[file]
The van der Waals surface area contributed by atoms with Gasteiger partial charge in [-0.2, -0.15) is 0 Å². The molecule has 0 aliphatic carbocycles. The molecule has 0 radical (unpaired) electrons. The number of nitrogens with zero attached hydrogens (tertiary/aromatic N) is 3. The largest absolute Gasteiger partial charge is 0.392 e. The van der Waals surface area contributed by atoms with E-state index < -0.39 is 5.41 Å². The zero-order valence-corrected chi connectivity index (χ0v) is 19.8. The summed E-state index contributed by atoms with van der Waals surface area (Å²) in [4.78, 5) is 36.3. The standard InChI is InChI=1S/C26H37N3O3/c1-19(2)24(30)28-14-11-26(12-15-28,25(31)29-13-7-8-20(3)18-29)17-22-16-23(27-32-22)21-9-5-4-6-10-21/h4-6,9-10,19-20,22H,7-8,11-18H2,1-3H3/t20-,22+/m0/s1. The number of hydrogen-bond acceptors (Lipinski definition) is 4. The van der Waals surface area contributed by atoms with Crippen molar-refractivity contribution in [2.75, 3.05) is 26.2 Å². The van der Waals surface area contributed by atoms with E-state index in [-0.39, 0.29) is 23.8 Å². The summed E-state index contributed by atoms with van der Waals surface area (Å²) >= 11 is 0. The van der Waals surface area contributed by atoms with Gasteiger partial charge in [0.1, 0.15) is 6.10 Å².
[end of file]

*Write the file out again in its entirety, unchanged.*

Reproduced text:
The van der Waals surface area contributed by atoms with Gasteiger partial charge in [-0.2, -0.15) is 0 Å². The molecule has 0 aliphatic carbocycles. The molecule has 0 radical (unpaired) electrons. The number of nitrogens with zero attached hydrogens (tertiary/aromatic N) is 3. The largest absolute Gasteiger partial charge is 0.392 e. The van der Waals surface area contributed by atoms with E-state index < -0.39 is 5.41 Å². The zero-order valence-corrected chi connectivity index (χ0v) is 19.8. The summed E-state index contributed by atoms with van der Waals surface area (Å²) in [4.78, 5) is 36.3. The standard InChI is InChI=1S/C26H37N3O3/c1-19(2)24(30)28-14-11-26(12-15-28,25(31)29-13-7-8-20(3)18-29)17-22-16-23(27-32-22)21-9-5-4-6-10-21/h4-6,9-10,19-20,22H,7-8,11-18H2,1-3H3/t20-,22+/m0/s1. The number of hydrogen-bond acceptors (Lipinski definition) is 4. The van der Waals surface area contributed by atoms with Crippen molar-refractivity contribution in [2.75, 3.05) is 26.2 Å². The van der Waals surface area contributed by atoms with E-state index in [-0.39, 0.29) is 23.8 Å². The summed E-state index contributed by atoms with van der Waals surface area (Å²) >= 11 is 0. The van der Waals surface area contributed by atoms with Gasteiger partial charge in [0.1, 0.15) is 6.10 Å².